FAQ

Who is Nautilus Minerals?

Nautilus Minerals is leading exploration and development of seafloor copper, gold, silver and zinc resources. Adapting proven offshore technologies, Nautilus Minerals is currently developing the high grade Solwara 1 copper-gold project, in Papua New Guinea. Development of Solwara 1 will launch a new frontier in the resource sector and unlock the vast potential untapped resources.

What are Seafloor Massive Sulphide deposits?

Seafloor Massive Sulphide (SMS) deposits form on the ocean floor and contain appreciable concentrations of copper, zinc, gold, silver and other traces of metals. They are the modern day equivalents of ancient ‘land-based’ Volcanogenic Massive Sulphide (VMS) deposits such as Kidd Creek in Canada. VMS deposits are a major source of the world’s copper, zinc, lead, gold and silver.

How SMS deposits form?

SMS deposits develop on the seafloor where new crust is forming. Seawater flows down through the rock sequences below the seafloor as a result of thermal convection caused by hot magma at depth. These hydrothermal fluids become heated to temperatures of up to 400oC and then via convection flow out of openings in the seafloor. During this process, the hot, highly acidic hydrothermal fluid dissolves metals from the surrounding rock; and may interact with other hot fluids rising from magma deep underground. When the hot, highly acidic fluid reaches the cold, alkaline seawater (typically 2- 4oC at 1500 metres water depth), the metals precipitate out of the solution, resulting in the build-up of metal-bearing sulphide minerals on the seafloor.

Where are SMS deposits found?

SMS deposits are found along mid-ocean spreading ridges (such as the Mid-Atlantic Ridge and East Pacific Rise), back-arc basins (such as the Manus Basin in PNG) and submarine arc volcanic chains (such as Kermadec Arc in New Zealand). The focus for Nautilus Minerals is to capture SMS opportunities in the SW Pacific where considerable seafloor data is already available.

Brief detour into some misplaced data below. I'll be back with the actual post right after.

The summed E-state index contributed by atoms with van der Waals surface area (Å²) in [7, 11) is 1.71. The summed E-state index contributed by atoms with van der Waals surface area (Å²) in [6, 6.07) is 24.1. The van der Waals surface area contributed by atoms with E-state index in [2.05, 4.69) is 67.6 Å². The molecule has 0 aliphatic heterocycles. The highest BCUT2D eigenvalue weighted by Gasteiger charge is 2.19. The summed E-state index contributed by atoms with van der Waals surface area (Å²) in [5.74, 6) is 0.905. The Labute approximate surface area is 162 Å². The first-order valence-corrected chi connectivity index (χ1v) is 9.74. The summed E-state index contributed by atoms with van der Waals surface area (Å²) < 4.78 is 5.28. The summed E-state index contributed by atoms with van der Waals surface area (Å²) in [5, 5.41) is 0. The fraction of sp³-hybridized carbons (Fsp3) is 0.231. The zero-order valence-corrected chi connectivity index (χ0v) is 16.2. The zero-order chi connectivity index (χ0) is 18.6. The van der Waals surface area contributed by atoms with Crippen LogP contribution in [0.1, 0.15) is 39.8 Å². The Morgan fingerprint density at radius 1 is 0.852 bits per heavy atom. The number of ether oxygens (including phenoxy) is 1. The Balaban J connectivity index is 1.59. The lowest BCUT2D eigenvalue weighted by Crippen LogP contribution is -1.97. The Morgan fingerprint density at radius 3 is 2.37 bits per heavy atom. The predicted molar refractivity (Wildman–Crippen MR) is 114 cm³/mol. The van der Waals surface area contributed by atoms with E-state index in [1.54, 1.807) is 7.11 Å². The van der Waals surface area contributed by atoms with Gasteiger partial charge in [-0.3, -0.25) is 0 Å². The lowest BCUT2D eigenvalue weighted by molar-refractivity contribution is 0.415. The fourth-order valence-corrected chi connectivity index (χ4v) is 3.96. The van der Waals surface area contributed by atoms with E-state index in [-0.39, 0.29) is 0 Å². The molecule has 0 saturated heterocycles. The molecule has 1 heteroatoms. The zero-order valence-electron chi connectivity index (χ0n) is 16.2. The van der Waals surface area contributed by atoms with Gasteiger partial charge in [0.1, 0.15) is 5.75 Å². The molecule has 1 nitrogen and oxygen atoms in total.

Why come to Papua New Guinea first?

Papua New Guinea is fortunate to enjoy one of the better geological settings in the world for the formation of seafloor massive sulphides. To date, there has been around 300 SMS sites identified around the world. Solwara 1 has been studied in more detail than any other site, on that basis it was a good starting point for exploration and the granting of the first offshore Mining Licence. Benign sea conditions the Bismarck Sea is a favoured location.

Extensive work has been completed to date and with minimal potential impacts to reefs, fish and landholders. This is an opportunity for PNG.

Is the technology all new?

The technology being used for Solwara 1 is based on existing technology.
We have used the best parts from the offshore oil and gas, dredging, subsea mining and onshore mining industries.
The innovative part is that we have put all of these technologies together to make a system that can recover minerals from the deep sea.

How will the Project benefit the people of PNG?

Training, up skilling, technology transfer, increased maritime safety, employment, royalties and taxes are some of the advantages the Project will offer the people of PNG.

Nautilus Minerals has voluntarily committed to pay 2 kina per ton of mineralised materials mined into a community development fund. This is in addition to the statutory taxes and royalties payable under the Mining Act 1992. The Community Development Fund will be managed by Nautilus Minerals, but run by an independent group based in PNG, with a focus on health and education services, as agreed with the relevant provincial governments.

How are Nautilus Minerals addressing community concerns regarding the potential impacts of seabed mining?

Nautilus Minerals has and continues to work closely with communities nearest to the Solwara 1 site. We have conducted community awareness in over 49 locations throughout PNG. During these meetings Nautilus Minerals employees take notes and report back to senior management.

An extensive multi-stakeholder approach has been used in preparing the Environmental Impact Assessment (EIA) and the Environmental Impact Statement (EIS) for the Solwara 1 project.

Workshops were held involving local and international NGOs, PNG government, and local and international scientists to determine the studies that were required to properly evaluate the environment, to identify which groups should conduct these studies, and to estimate project impacts.

Will fish be safe?

Environmental aspects of the Solwara 1 Project are one of its greatest advantages.
The extraction site is 30 km from the nearest coast and in 1,600 m water depth, well away from coral reefs and commercial fish stocks.

To ensure fish and other animals remain safe, Nautilus Minerals has made a number of commitments:

  • Fully enclosed delivery system (no interactions between minerals and water column);
  • No blasting;
  • No toxic chemicals; and
  • Biodegradable oils and fluids in all subsea equipment.

These demonstrate Nautilus above and beyond approach to environmental management

How will you manage waste and tailings produced during operations?

There will be no waste or tailings from the Solwara 1 Project.

Will Solwara 1 operations set off a volcanic eruption?

Independent vulcanology experts; Rabaul Volcanic Observatory have confirmed that Nautilus’ activities will have no impact on volcanic activity in PNG.